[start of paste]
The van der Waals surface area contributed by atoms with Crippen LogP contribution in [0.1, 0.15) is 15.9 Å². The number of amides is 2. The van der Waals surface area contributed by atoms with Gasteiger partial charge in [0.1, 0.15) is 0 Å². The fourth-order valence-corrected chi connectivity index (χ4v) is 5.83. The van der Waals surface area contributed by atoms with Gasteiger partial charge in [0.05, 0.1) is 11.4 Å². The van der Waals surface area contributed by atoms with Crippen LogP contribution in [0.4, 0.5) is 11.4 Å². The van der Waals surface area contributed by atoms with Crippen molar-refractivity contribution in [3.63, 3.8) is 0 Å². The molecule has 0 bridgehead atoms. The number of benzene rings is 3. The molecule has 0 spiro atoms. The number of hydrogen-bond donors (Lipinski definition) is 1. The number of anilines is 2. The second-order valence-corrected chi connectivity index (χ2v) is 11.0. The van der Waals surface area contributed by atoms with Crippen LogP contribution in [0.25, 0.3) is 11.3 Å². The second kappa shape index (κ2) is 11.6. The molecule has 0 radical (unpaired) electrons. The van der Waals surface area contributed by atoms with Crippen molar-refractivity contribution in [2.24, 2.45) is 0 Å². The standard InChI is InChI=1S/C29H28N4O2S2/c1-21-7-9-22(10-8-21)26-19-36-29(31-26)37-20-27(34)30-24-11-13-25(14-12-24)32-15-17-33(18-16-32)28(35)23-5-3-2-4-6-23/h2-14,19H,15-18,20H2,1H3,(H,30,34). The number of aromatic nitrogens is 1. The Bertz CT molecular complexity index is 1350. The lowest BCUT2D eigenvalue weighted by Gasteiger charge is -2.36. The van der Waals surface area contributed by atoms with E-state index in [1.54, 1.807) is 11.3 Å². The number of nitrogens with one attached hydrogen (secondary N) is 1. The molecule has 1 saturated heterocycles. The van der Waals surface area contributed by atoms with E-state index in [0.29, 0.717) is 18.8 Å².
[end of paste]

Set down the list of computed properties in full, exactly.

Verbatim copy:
The van der Waals surface area contributed by atoms with Crippen LogP contribution in [0.1, 0.15) is 15.9 Å². The number of amides is 2. The van der Waals surface area contributed by atoms with Gasteiger partial charge in [0.1, 0.15) is 0 Å². The fourth-order valence-corrected chi connectivity index (χ4v) is 5.83. The van der Waals surface area contributed by atoms with Gasteiger partial charge in [0.05, 0.1) is 11.4 Å². The van der Waals surface area contributed by atoms with Crippen LogP contribution in [0.4, 0.5) is 11.4 Å². The van der Waals surface area contributed by atoms with Crippen molar-refractivity contribution in [3.63, 3.8) is 0 Å². The molecule has 0 bridgehead atoms. The number of benzene rings is 3. The molecule has 0 spiro atoms. The number of hydrogen-bond donors (Lipinski definition) is 1. The number of anilines is 2. The second-order valence-corrected chi connectivity index (χ2v) is 11.0. The van der Waals surface area contributed by atoms with Crippen LogP contribution in [0.25, 0.3) is 11.3 Å². The second kappa shape index (κ2) is 11.6. The molecule has 0 radical (unpaired) electrons. The van der Waals surface area contributed by atoms with Crippen molar-refractivity contribution in [2.24, 2.45) is 0 Å². The standard InChI is InChI=1S/C29H28N4O2S2/c1-21-7-9-22(10-8-21)26-19-36-29(31-26)37-20-27(34)30-24-11-13-25(14-12-24)32-15-17-33(18-16-32)28(35)23-5-3-2-4-6-23/h2-14,19H,15-18,20H2,1H3,(H,30,34). The number of aromatic nitrogens is 1. The Bertz CT molecular complexity index is 1350. The lowest BCUT2D eigenvalue weighted by Gasteiger charge is -2.36. The van der Waals surface area contributed by atoms with E-state index in [1.54, 1.807) is 11.3 Å². The number of nitrogens with one attached hydrogen (secondary N) is 1. The molecule has 1 saturated heterocycles. The van der Waals surface area contributed by atoms with E-state index in [0.29, 0.717) is 18.8 Å².